An increasingly partisan battle in Annapolis over how to keep rising insurance rates from driving Maryland doctors out of business turned ugly yesterday as Gov. Robert L. Ehrlich Jr. convened the first meeting of the panel he appointed to head off a health care crisis.

Democratic leaders from both houses of the General Assembly blasted Ehrlich (R), saying he formed the 19-member task force without their input and filled it with doctors and insurance executives partial to his approach.

"If the governor and his right-wing staff want to take off their Republican hats for one minute and find a real solution, and avoid partisanship and name-calling, there are solutions to this problem," said Senate President Thomas V. Mike Miller Jr. (D-Calvert). "But this task force is stacked. It's biased. It's not even close to being objective. It's embarrassing."

Ehrlich responded with his own broadside, accusing Miller -- a trial lawyer -- of being uncooperative and politicizing the issue.

The sharp partisan exchange dulled expectations that this latest effort by Ehrlich would bring Maryland closer to resolving a growing problem. "It's a tough legislature," Ehrlich said later in the evening at an appearance before doctors at the Greater Baltimore Medical Center. "I feel as though I've been trying to run against a train. But you know what? I have a hard head."

Ehrlich urged the 200 medical professionals to prod legislators into action and make them aware of the problem. Insurance costs increased 28 percent last year and could rise 40 percent at the end of this year.

Disagreement over how to reduce those costs has put three of the state's most powerful constituencies at odds. Doctors and insurance executives, backed by Ehrlich, have been calling for tougher caps on the payouts sought by trial lawyers for people allegedly harmed by medical mistakes. The lawyers, who are supported by Miller and other Senate leaders, have looked for insurance reforms to help ease the problem and have called on doctors to better police their profession.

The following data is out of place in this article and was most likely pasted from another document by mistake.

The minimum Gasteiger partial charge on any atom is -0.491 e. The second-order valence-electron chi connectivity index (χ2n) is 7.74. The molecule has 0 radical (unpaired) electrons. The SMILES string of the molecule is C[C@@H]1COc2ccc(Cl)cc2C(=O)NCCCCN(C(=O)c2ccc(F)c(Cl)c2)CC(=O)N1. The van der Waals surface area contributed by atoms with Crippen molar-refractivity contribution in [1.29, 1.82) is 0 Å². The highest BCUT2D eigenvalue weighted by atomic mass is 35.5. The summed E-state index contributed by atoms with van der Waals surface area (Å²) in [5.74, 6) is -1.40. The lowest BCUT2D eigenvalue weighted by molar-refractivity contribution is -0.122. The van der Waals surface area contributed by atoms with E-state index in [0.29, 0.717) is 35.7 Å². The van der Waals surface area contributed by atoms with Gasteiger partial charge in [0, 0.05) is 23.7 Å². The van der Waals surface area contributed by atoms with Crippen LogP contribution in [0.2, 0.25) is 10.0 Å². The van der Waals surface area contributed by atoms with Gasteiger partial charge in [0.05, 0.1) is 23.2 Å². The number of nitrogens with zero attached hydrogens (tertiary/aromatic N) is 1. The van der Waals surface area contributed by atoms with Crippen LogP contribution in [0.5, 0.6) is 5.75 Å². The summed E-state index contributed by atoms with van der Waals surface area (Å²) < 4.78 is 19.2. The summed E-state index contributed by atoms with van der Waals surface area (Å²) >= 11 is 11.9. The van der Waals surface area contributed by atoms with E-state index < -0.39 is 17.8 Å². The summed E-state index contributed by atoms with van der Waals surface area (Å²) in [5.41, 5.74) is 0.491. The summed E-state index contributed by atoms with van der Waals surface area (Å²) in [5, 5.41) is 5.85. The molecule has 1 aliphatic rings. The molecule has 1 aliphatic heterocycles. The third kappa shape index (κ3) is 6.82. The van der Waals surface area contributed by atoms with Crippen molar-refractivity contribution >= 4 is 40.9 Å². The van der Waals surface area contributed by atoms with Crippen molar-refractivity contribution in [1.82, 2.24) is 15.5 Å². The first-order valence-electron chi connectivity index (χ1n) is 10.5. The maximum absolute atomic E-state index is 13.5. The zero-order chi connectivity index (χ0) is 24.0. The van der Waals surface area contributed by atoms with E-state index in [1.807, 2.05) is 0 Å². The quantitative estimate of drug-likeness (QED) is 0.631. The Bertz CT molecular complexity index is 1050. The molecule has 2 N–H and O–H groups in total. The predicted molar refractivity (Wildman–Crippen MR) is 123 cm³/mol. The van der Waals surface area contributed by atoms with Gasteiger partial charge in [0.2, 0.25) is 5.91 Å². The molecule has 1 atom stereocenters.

On the fringes of the debate have been the victims of medical mistakes, who have argued against any solution that is not keyed toward making doctors more accountable for their mistakes. Mark Cohen of Baltimore said his 2-year-old daughter died late last year after receiving a lethally high dose of potassium through an intravenous drip. "We all want a voice in this so-called medical malpractice crisis," he said.

As Ehrlich addressed the task force members for the first time yesterday, he disputed the notion that the group he selected is skewed.

"There is no predetermined outcome," he said. "All the stakeholders need to be involved. All the stakeholders have been invited. And to the extent any group wants to play politics with this crisis, there's the door. Go."

Of the task force members who attended yesterday, eight are medical professionals, two are insurance officials and one is a trial lawyer. The at-large member of the group, Maxine Adler, was previously an insurance industry lobbyist. Ehrlich staffers said two more trial lawyers had been invited to participate but declined.

Miller and House Speaker Michael E. Busch (D-Anne Arundel) were asked to appoint two lawmakers each to the panel. Only Busch chose to, sending Del. Ann Marie Doory (D-Baltimore), a lawyer, to yesterday's meeting. Busch's second appointee, Del. Anthony G. Brown (D-Prince George's), also a lawyer, is a military reservist who has been called to active duty.

Miller said yesterday that he decided not to appoint anyone because the Senate already has a group studying the issue and "it became apparent early on that the persons in charge of this from Ehrlich's staff were not interested in a solution as much as they were looking to make political hay out of a very difficult situation."

Raymond G. Thieme Jr., a retired state appellate judge who chairs Ehrlich's task force, said the political back-and-forth is an unfortunate reality of the fight. "I don't know how you can keep politics out," he said.

Still, Thieme added, the task force can be effective even without the blessing of legislative leaders. "What else can we do?" he asked. "Pack up and go home?"